Bucs continue trend of taking 2-way player in 3rd round

July 19th, 2022

PITTSBURGH -- On Day 2 of the 2022 MLB Draft, the Pirates began their selections with a third-round pick that repeated some recent history.

Pittsburgh took Jack Brannigan out of Notre Dame at No. 83 overall as the first of eight Day 2 picks. Brannigan is listed as a right-hander by MLB Pipeline, but he played the vast majority of his innings in college at third base. It’s the second straight year the Pirates have targeted a two-way player in the Draft’s third round.

According to the Pipeline experts, Brannigan’s biggest calling card is a fastball that touches 100 mph and has great arm-side run. However, unlike most fireballers, Brannigan’s delivery is a lot tighter and appears to require less effort to produce that heat.

However, look at the innings he pitched in college, and it’s maybe a bit perplexing to see him as a pitcher in the pros. Brannigan had virtually twice as many extra-base hits (28) as innings pitched (14 2/3) in the 2022 season, including 12 home runs in 213 at-bats.

With Notre Dame coach Link Jarrett referring to him as maybe the best defensive third baseman in college baseball last season, it was often hard to find the right spots in games to let Brannigan show off his arm when he was so valuable on the other side of the ball.

“I make some time at practice,” Brannigan told reporters of his pitching work before the 2022 season. “Coach Jarrett is really good about it, kind of getting me down there and allowing me to get my work in. So I’m kind of finding time when I can and doing what I can to get better.”

“Are we going to use him in that role down the road? I don’t know,” Jarrett said after Brannigan’s first career start (three innings) with the Fighting Irish. “But clearly when you have a guy that can throw the ball 100 mph, we have to get him in the equation a little bit more.”

Pirates GM Ben Cherington said that the organization is definitely interested to test out his arm, but not from the jump.

"The position-player side of things will be the priority to start," Cherington said, "and then when it’s safe to do so, we’ll look to find a way to expose him to some mound work and just see where that goes. I don’t think we have that mapped out quite yet, exactly what it will look like, but he’s got a lot of talent on both sides of the ball."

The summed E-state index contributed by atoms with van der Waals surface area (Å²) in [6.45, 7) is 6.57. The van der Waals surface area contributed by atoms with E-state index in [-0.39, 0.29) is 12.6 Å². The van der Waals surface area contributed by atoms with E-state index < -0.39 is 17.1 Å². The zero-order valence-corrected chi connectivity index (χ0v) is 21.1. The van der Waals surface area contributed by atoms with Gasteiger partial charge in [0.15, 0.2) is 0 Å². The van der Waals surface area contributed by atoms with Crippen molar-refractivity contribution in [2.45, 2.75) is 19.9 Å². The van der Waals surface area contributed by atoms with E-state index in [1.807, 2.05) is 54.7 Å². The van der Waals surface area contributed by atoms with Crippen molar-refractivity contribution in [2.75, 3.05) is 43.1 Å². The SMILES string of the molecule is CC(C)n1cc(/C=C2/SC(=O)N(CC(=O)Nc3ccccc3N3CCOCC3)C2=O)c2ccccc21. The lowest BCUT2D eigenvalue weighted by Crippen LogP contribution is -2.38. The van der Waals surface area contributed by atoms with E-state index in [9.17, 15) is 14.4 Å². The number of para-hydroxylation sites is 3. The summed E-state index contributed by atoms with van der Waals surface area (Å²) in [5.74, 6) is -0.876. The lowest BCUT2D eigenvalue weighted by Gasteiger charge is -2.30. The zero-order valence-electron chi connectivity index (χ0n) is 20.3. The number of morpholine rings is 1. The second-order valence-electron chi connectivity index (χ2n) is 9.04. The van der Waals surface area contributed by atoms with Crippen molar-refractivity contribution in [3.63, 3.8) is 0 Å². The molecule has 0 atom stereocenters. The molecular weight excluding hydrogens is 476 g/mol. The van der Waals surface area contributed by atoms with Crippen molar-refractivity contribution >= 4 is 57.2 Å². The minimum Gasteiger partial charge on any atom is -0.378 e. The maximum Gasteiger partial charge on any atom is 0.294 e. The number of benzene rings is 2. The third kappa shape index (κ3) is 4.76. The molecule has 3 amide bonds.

As the Pirates work to map that progression out in the coming months, it is an interesting time to look back on the two-way player they picked last year in Bubba Chandler to see how they’ve allowed him to develop.

Chandler, who came in with a higher ranking than Brannigan as well as extensive starting experience in Georgia prep ball, was exclusively a hitter in game action in 2021, though that was only a taste of 30 at-bats in the Rookie-level Florida Complex League. In ’22 so far, he’s been given both opportunities, getting 35 at-bats in 11 games as a designated hitter and seven as a pitcher.

Chandler has only seen 18 innings so far as a pitcher across the Florida Complex League and Single-A, but that’s part of the plan early on as they try to manage his workload.

“The problem with any time you have a two-way guy … was always [that] throws are throws,” Pirates pitching coordinator Josh Hopper said in Spring Training. “Whether you’re throwing as a position player or throwing as a pitcher, throws are throws. And a lot of times, we don’t decipher between the two of those. We’re always like, ‘OK, well, he’s doing his pitching work. Now he’s going to do his position work.’

“No. Throws are throws.”

Brannigan is in a slightly different spot, as a college player with more games played, having been primarily used as a reliever and with fewer innings on the mound entering his pro career. But it will be another interesting puzzle for the Pirates to solve.

"There aren’t very many two-way players, and we should probably be open to the idea that even amongst that small group, they’re not all the same," Cherington said. "There are different shades of two-way players."